This paper – which we can find here – looks at the impact that antitrust can have on the legal, regulatory and political context in which innovation occurs.
The argument, while focusing on the US, is simple and stark. Patent and antitrust law are crucial to create an optimal innovation environment: patent law incentivises innovation by awarding exclusive rights that encourage investment while requiring the public disclosure of inventions. Antitrust law incentivises innovation by maximizing competition in a free marketplace and allowing innovators to disrupt markets and existing market power. Working within these legal regimes, private firms innovate and commercialize their products. They also create efficient transaction mechanisms, such as standard setting organizations (“SSOs”) and FRAND (“fair, reasonable, and non-discriminatory”) licensing agreements for standard essential patents (“SEPs”), so that innovators and their investors can efficiently obtain a return on their capital.
However, during the past ten years, innovation certainty in the United States has decreased dramatically, and the decrease is directly attributable to two general trends: the destabilization of patent law, and increased uncertainty in antitrust:
- Regarding the destabilisation of US patent law, this need not concern us here. In short, the authors argue that an assortment of judicial decisions and legislative acts made patents harder to obtain and to enforce.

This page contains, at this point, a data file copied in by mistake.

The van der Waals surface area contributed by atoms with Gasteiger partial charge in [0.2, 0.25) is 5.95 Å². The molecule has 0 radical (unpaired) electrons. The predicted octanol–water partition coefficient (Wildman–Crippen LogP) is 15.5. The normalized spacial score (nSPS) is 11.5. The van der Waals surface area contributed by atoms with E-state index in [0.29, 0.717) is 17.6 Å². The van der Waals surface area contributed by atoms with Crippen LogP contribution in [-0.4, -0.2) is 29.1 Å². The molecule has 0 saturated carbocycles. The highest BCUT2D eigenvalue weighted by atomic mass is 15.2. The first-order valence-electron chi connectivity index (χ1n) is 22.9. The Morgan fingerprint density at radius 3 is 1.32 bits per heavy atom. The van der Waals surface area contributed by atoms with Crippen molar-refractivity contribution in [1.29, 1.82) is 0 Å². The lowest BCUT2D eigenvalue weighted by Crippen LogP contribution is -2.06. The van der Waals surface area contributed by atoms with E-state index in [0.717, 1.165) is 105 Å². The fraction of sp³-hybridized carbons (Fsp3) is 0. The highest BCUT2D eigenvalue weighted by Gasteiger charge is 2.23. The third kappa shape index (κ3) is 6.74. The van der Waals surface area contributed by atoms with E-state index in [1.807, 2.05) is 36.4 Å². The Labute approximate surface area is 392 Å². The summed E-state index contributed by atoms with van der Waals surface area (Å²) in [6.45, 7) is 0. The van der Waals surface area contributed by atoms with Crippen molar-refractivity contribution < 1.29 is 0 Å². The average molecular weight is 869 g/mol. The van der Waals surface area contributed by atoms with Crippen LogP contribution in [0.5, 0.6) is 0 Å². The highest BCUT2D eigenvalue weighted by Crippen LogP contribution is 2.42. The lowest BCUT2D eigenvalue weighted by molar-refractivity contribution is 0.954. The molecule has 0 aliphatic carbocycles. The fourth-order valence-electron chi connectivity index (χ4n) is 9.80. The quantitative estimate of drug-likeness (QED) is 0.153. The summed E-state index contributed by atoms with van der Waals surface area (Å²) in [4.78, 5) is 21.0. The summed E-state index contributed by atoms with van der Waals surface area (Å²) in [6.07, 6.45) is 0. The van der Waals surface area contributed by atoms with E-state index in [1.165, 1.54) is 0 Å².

- Regarding antitrust law, the argument is that a “wave of changes [have increased] legal uncertainty for patent owners and innovators. The FTC has taken an increasingly aggressive stance in asserting its authority under the FTC Act to investigate the licensing of intellectual property.” As argued, this change begun with the FTC’s decision to investigate and study “patent assertion entities” (PAEs). This added to uncertainty which already flowed from the Supreme Court’s recent decisions concerning patent exhaustion, and was further worsened by the FTC’s Section 5 complaint against Qualcomm for its licensing activities with respect to standard-essential patents and FRAND licensing [Note: A Section 5 complaint is not about pure antitrust as it is traditionally understood. Instead, Section 5 actions target “unfair methods of competition”, a not particularly well defined concept].
The outcome of these developments is “massive innovation uncertainty”. According to the authors, the value of publicly-traded patent rights has dropped by over 60 percent. This goes hand in hand with increased uncertainty about the validity of patents, increased refusals by implementers to license patents, and resulting higher levels of litigation. Taken together, these developments are said to have led to lower levels of innovation in the US, at the same time as innovation increases in China and Europe.
According to the authors, the answer to these problems is to make sure that IP and antitrust law work in tandem: “both legal regimes are intended to improve economies and consumer welfare in the long term, albeit utilizing different legal levers.” In particular, antitrust decision-makers should take into account developments in the IP sphere and vice-versa.
This is an interesting (and short) introduction to IP developments, in the US, and FTC actions in the IP sphere. However, and even discounting the size of the piece, it is unclear what relative weight the authors assign to antitrust and IP in these developments, or how they think that antitrust and IP should interact in practice. I think these would have been very interesting (analytical) considerations to make, but it is clear that such an analysis is beyond the scope of this piece..